Ruminations on oppo research: We're sometimes puzzled by the things we hear major journalists say.
Early this morning, we were puzzled by a conversation between Mike Pesca and Jacob Weisberg, both of Slate. You can listen to their conversation in this new episode of The Gist. The relevant discussion starts around minute 10.
The gents can be heard discussing the fact that the Clinton campaign helped pay for the Steele dossier. Soon, they're comparing what Candidate Clinton did in that instance to what Donald Trump Jr. did at his now-famous secret meeting with the Russian lawyer.
Along the way, the gentlemen say that opposition research is sleazy, dirty and disappointing. We don't see why they think that, but eventually Pesca takes us where the rubber meets the road.
At its heart, this presentation involves a very good question:
PESCA (10/25/17): So here's what Trump's going to say...He's going to say something like, "What is so different between one of the candidates in a presidential election hiring a foreigner to put together damaging information on the other candidate, versus what my son Don Jr. is being accused of, which is meeting with a foreigner who offered to supply damaging information to the other candidate?"In Pesca's slightly puzzing formulation, Clinton hired a foreigner (Steele) to gather negative information about Trump. Somewhat similarly, Trump Junior was willing to let a foreigner (the Russian lawyer) give him negative information about Clinton.
"What's the difference?" Pesca asks, saying that Trump will say this. Although his formulation seems a bit strange, we think that's an excellent question.
Let's start with Clinton. In principle, there's nothing wrong with hiring someone to develop damaging information on your opponent. You can always gather such information by nefarious or illegal means. But in principle, there's nothing wrong with gathering negative information.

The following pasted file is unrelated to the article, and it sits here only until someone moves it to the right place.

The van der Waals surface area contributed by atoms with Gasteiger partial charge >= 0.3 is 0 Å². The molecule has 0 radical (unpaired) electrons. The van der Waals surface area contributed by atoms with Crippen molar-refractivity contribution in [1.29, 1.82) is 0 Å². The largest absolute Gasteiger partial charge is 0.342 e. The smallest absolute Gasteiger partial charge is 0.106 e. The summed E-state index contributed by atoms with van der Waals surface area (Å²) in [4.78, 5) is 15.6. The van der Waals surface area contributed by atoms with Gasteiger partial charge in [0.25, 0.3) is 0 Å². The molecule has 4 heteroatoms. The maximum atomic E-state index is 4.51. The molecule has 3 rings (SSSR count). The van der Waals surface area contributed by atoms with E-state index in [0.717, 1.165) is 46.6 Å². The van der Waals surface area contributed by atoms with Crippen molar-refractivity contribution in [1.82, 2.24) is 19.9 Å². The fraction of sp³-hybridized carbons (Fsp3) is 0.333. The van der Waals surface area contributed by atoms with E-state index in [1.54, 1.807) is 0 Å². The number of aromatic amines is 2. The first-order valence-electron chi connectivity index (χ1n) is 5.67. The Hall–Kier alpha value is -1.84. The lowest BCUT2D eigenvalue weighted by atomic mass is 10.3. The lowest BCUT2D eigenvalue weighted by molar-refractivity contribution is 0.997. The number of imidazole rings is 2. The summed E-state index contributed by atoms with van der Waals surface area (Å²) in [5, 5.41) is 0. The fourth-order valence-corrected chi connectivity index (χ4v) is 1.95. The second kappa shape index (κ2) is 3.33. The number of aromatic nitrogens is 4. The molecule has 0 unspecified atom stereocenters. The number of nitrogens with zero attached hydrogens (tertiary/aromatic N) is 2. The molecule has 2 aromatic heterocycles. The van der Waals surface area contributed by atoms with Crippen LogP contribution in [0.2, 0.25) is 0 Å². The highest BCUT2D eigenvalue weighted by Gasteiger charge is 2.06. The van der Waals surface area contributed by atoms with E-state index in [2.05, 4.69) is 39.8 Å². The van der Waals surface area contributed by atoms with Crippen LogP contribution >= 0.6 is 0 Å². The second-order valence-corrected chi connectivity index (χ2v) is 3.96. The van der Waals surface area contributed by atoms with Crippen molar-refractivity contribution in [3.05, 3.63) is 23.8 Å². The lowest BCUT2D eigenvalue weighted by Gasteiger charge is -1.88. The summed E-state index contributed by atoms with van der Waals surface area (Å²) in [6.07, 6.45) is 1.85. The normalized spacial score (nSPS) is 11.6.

Having said that about Candidate Clinton, we remain inclined to say the same thing about Trump Junior. In principle, we still don't see what would have been wrong with accepting negative information about Candidate Clinton, whoever he got it from.
It isn't clear that Trump Junior ever received any such information from the now-famous Russian lawyer. But if the Russian lawyer had some actual information about Clinton, we don't see what would be wrong with accepting that info if you're the Trump campaign.
Speaking through Trump's imagined voice, Pesca was asking a very good question. Around the 12-minute mark, he put it to Weisberg again, and he got Weisberg's reply:
PESCA: So again, I'll go back to the question. When Donald Trump makes that point, "What's the huge difference?" what's the answer?Weisberg goes on, at some length, about how wrong this would be. Basically, though, his answer is this:
WEISBERG: Conspiring with an enemy power. Russia's an enemy power...You shouldn't be doing business with them, at all, about anything, around an American election.
We still have no idea why Weisberg says what he says. Let's go back in time and do a bit of imagining:
Suppose some official of this enemy power knew something bad about Trump and wanted to share it. Let's even suppose that we're talking about Putin himself.
We're supposing that Putin's claim about Trump is true, and that it could be proven. Putin knows something bad about Trump, and he wants to pass it on.
Weisberg is saying that the Clinton campaign, in this case, shouldn't listen to Putin, or to some Russian lawyer. Now let's suppose something else:
Let's suppose that Putin decides to give a public speech in which he reveals the provable, unflattering information about Clinton or Trump. Weisberg makes it sound like we should put our hands over our ears and say "La la la la la la" so that we won't be able to hear what Putin says.
Go ahead! Listen to what Weisberg says, and tell us this doesn't follow.
Our point is simple:
Information is information, no matter who supplies it. It's information if a Brit named Christopher Steele presents it in a dossier as part of a paid research mission. It's information if it comes from a Russian lawyer, or even from a Russkie named Putin, whether he's making a public speech or speaking to you on the phone.
An accurate fact remains a fact no matter who reveals it! There's nothing wrong with receiving true facts from an "oppo research" project. But also, we can't see why there would be something wrong with receiving actual info, some accurate fact, from a Russian lawyer.
Information is information, no matter where it comes from! As we walk through this vale of tears, we sometimes wonder if major journalists retain a clear idea of what information is!
We recommend the discussion at Slate. We also find it puzzling.
These journalists today: In best eye-catching fashion, the dossier is described in Slate's headline as "the pee tape."
We understand the reference to pee all too well. The pee tape? You tell us!